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What happened to the banana peel?

By Morenike Taire
FOR the legislative arm of our civil rule, the beginning was nothing less than troubled. It was a time when the first speaker, Ibrahim Salisu Buhari, also known as Imam, was found to have lied about his educational qualification in order to get into the House in the first place.

That House had denounced the impostor (who is said now to have mended his ways and finally got a degree), and promptly replaced him. But its troubles had only just begun, it seemed.

In August of 2000, BBC News reported: Nigeria’s Senate President, Chuba Okadigbo, has been impeached following a damning inquiry into corruption and mismanagement in the Upper House. He had been accused, amongst other things, of having spent hundreds of thousands of dollars on  furniture, and of having 32 cars.

“Does this mean”, BBC had asked, “that nothing has changed since the introduction of civilian rule in Nigeria? Or is the Senate inquiry and its after-effects a sign that corruption will be tolerated no longer?”

It was the sad end of the scandal that had been dubbed the “Furniture Allowance” scandal, which was to become recurrent. Though many heads had rolled on account of that scandal in that Senate and other senators had resigned, including Okadigbo’s deputy, another scandal of the same nature, though larger in scale, was to rear its ugly head years later.

In the Patricia Etteh years, Nigerian legislative troubles were to take a female face when the lady at the helm of the lower house had been found to have voted more than half a billion naira for the redecoration of her quarters, and had lost her seat-and reputation-for it.

But that is jumping the gun.  Before Etteh, the new legislature had seen many faces come and go in its leadership positions.  There had been brawls and rumours of brawls, with members having once thrown seats and other pieces of furniture at one another.

There had been terrible bribery scandals and rumours of the same, particularly pertaining to the third term wahala at the tail end of the Obasanjo administration.

Before the late Chuba had been the late Evan(s) Enwerem in the Senate’s presidential chair, who became the first Senate president in June 1999, and whose first name has still not been confirmed to the public till date.

Though Enwerem set the tone, it was Okadigbo who fought with all he had (he once was said to have carried the mace to his home town) to keep his seat. When he lost it, the banana peel syndrome was said to have been responsible.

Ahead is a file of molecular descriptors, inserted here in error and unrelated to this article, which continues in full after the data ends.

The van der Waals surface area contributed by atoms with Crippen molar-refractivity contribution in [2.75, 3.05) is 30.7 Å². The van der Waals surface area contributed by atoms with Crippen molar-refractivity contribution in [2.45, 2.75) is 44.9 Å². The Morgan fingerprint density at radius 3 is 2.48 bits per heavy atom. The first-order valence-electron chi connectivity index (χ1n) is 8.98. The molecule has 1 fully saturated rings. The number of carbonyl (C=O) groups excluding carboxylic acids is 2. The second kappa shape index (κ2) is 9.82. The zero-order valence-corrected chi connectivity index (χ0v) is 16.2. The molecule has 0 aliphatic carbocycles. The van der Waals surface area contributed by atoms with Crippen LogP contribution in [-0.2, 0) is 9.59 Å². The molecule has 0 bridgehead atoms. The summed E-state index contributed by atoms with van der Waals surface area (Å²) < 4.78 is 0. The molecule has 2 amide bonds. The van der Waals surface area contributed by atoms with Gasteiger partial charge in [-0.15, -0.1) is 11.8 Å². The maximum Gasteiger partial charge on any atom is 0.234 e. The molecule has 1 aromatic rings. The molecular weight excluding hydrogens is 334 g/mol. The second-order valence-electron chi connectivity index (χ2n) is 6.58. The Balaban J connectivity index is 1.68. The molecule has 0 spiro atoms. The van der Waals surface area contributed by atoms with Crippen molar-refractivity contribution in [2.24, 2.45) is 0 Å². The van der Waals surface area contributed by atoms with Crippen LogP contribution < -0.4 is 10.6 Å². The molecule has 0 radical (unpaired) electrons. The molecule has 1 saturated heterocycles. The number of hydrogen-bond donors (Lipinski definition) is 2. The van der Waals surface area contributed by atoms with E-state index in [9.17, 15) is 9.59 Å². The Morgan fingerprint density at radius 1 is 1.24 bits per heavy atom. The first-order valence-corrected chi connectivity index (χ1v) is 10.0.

In the same spirit, also to resist the banana peel was the next presidents of the upper house,  Adophus Wagbara and Anyim Pius Anyim, who exited the scene with so much dignity that he was actually convincing.

It is no wonder, then, that questions are being asked of how incumbent Senate President David Mark seems to have escaped the banana peel, particularly considering how naturally scandal-prone he appears to have been all his public life.

While serving under Babangida as Minister of Communications, he was rumoured to have been so wealthy that he had bought a whole golf course in Western Europe.  He is also credited with the famous statement: “Telephone is not for the poor”, though he has denied the context in which this has been bandied.  He is also rumoured to be an advocate of military dictatorship.

Senator Mark, who was once military governor of Niger State, has had an almost trouble-free reign of the upper house which has made people wonder whether he has truly been reborn, or just acting a script.

Yet, stability in the legislative chambers is not left to the Senate president alone. While Senator Mark has put into use incredible diplomatic skills (where on earth did he get them from?), it is becoming increasingly clear that the Senate upon which he presides is a much calmer one. Watchers ascribe this calmness to three factors.

The first is the fact of the President himself being from a minority group, who appear to be more supportive of their own in Abuja than the majority ethnic groups have proved to be.

The second is that fact that the Nigerian people have become more demanding of their representatives in Abuja, owing mainly to the constant monitoring by the media, both print and broadcast.

The third has to do with the party, which is said to have become more cohesive in recent years partly owing to fear of competition and partly owing to the reduced influence of former President Obasanjo, whose influence within the party is said to be reduced.


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